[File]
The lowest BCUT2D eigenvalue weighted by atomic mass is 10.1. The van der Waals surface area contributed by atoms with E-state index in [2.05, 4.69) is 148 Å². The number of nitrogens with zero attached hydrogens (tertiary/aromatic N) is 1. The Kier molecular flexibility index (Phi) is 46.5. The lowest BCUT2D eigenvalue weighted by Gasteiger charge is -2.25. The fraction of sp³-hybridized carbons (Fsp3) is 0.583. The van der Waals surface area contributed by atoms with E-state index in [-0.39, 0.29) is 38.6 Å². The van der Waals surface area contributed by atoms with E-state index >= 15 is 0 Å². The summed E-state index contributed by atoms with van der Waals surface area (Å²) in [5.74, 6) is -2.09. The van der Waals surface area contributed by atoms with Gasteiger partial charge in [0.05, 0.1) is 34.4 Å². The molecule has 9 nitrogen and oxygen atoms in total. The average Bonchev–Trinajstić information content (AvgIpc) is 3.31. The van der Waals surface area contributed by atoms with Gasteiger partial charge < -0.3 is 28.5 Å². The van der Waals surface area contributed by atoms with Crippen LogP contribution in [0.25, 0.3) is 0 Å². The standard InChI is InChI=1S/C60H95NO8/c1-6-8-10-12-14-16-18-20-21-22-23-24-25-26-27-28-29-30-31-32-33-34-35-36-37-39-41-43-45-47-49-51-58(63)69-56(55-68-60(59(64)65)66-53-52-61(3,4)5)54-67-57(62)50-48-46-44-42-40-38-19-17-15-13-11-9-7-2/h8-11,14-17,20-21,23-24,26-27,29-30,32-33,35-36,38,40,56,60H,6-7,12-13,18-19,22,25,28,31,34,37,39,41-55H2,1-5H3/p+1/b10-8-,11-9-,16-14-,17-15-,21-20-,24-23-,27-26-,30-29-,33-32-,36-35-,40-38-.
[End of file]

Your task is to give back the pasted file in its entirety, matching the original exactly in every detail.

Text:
The lowest BCUT2D eigenvalue weighted by atomic mass is 10.1. The van der Waals surface area contributed by atoms with E-state index in [2.05, 4.69) is 148 Å². The number of nitrogens with zero attached hydrogens (tertiary/aromatic N) is 1. The Kier molecular flexibility index (Phi) is 46.5. The lowest BCUT2D eigenvalue weighted by Gasteiger charge is -2.25. The fraction of sp³-hybridized carbons (Fsp3) is 0.583. The van der Waals surface area contributed by atoms with E-state index in [-0.39, 0.29) is 38.6 Å². The van der Waals surface area contributed by atoms with E-state index >= 15 is 0 Å². The summed E-state index contributed by atoms with van der Waals surface area (Å²) in [5.74, 6) is -2.09. The van der Waals surface area contributed by atoms with Gasteiger partial charge in [0.05, 0.1) is 34.4 Å². The molecule has 9 nitrogen and oxygen atoms in total. The average Bonchev–Trinajstić information content (AvgIpc) is 3.31. The van der Waals surface area contributed by atoms with Gasteiger partial charge < -0.3 is 28.5 Å². The van der Waals surface area contributed by atoms with Crippen LogP contribution in [0.25, 0.3) is 0 Å². The standard InChI is InChI=1S/C60H95NO8/c1-6-8-10-12-14-16-18-20-21-22-23-24-25-26-27-28-29-30-31-32-33-34-35-36-37-39-41-43-45-47-49-51-58(63)69-56(55-68-60(59(64)65)66-53-52-61(3,4)5)54-67-57(62)50-48-46-44-42-40-38-19-17-15-13-11-9-7-2/h8-11,14-17,20-21,23-24,26-27,29-30,32-33,35-36,38,40,56,60H,6-7,12-13,18-19,22,25,28,31,34,37,39,41-55H2,1-5H3/p+1/b10-8-,11-9-,16-14-,17-15-,21-20-,24-23-,27-26-,30-29-,33-32-,36-35-,40-38-.